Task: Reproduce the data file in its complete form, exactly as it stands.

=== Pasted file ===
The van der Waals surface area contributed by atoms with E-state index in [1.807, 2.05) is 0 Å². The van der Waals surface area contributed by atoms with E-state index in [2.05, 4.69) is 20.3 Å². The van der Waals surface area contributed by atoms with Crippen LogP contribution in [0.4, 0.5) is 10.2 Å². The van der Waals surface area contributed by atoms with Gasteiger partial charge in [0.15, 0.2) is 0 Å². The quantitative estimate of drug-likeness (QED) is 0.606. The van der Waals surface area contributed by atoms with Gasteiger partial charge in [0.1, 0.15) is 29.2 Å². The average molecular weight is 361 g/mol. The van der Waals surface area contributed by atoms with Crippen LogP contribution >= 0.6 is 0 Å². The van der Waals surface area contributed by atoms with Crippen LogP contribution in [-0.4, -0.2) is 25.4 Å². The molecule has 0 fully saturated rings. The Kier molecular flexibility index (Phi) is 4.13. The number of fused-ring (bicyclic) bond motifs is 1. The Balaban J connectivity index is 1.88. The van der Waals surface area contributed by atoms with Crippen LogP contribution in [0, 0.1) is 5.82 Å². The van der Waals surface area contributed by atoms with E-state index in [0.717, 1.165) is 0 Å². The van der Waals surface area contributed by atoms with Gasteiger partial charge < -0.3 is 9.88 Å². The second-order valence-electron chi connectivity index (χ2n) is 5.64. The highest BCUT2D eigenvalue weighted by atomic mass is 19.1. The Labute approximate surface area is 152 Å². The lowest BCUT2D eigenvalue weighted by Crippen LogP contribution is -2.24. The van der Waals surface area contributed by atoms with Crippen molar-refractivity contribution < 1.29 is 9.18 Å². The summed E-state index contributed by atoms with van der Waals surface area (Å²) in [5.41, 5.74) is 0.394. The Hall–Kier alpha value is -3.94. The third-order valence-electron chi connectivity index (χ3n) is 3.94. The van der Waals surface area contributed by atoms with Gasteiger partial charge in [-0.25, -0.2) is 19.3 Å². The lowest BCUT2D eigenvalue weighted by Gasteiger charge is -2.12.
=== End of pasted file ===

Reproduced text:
The van der Waals surface area contributed by atoms with E-state index in [1.807, 2.05) is 0 Å². The van der Waals surface area contributed by atoms with E-state index in [2.05, 4.69) is 20.3 Å². The van der Waals surface area contributed by atoms with Crippen LogP contribution in [0.4, 0.5) is 10.2 Å². The van der Waals surface area contributed by atoms with Gasteiger partial charge in [0.15, 0.2) is 0 Å². The quantitative estimate of drug-likeness (QED) is 0.606. The van der Waals surface area contributed by atoms with Gasteiger partial charge in [0.1, 0.15) is 29.2 Å². The average molecular weight is 361 g/mol. The van der Waals surface area contributed by atoms with Crippen LogP contribution >= 0.6 is 0 Å². The van der Waals surface area contributed by atoms with Crippen LogP contribution in [-0.4, -0.2) is 25.4 Å². The molecule has 0 fully saturated rings. The Kier molecular flexibility index (Phi) is 4.13. The number of fused-ring (bicyclic) bond motifs is 1. The Balaban J connectivity index is 1.88. The van der Waals surface area contributed by atoms with Crippen LogP contribution in [0, 0.1) is 5.82 Å². The van der Waals surface area contributed by atoms with E-state index in [0.717, 1.165) is 0 Å². The van der Waals surface area contributed by atoms with Gasteiger partial charge < -0.3 is 9.88 Å². The second-order valence-electron chi connectivity index (χ2n) is 5.64. The highest BCUT2D eigenvalue weighted by atomic mass is 19.1. The Labute approximate surface area is 152 Å². The lowest BCUT2D eigenvalue weighted by Crippen LogP contribution is -2.24. The van der Waals surface area contributed by atoms with Crippen molar-refractivity contribution < 1.29 is 9.18 Å². The summed E-state index contributed by atoms with van der Waals surface area (Å²) in [5.41, 5.74) is 0.394. The Hall–Kier alpha value is -3.94. The third-order valence-electron chi connectivity index (χ3n) is 3.94. The van der Waals surface area contributed by atoms with Gasteiger partial charge in [-0.25, -0.2) is 19.3 Å². The lowest BCUT2D eigenvalue weighted by Gasteiger charge is -2.12.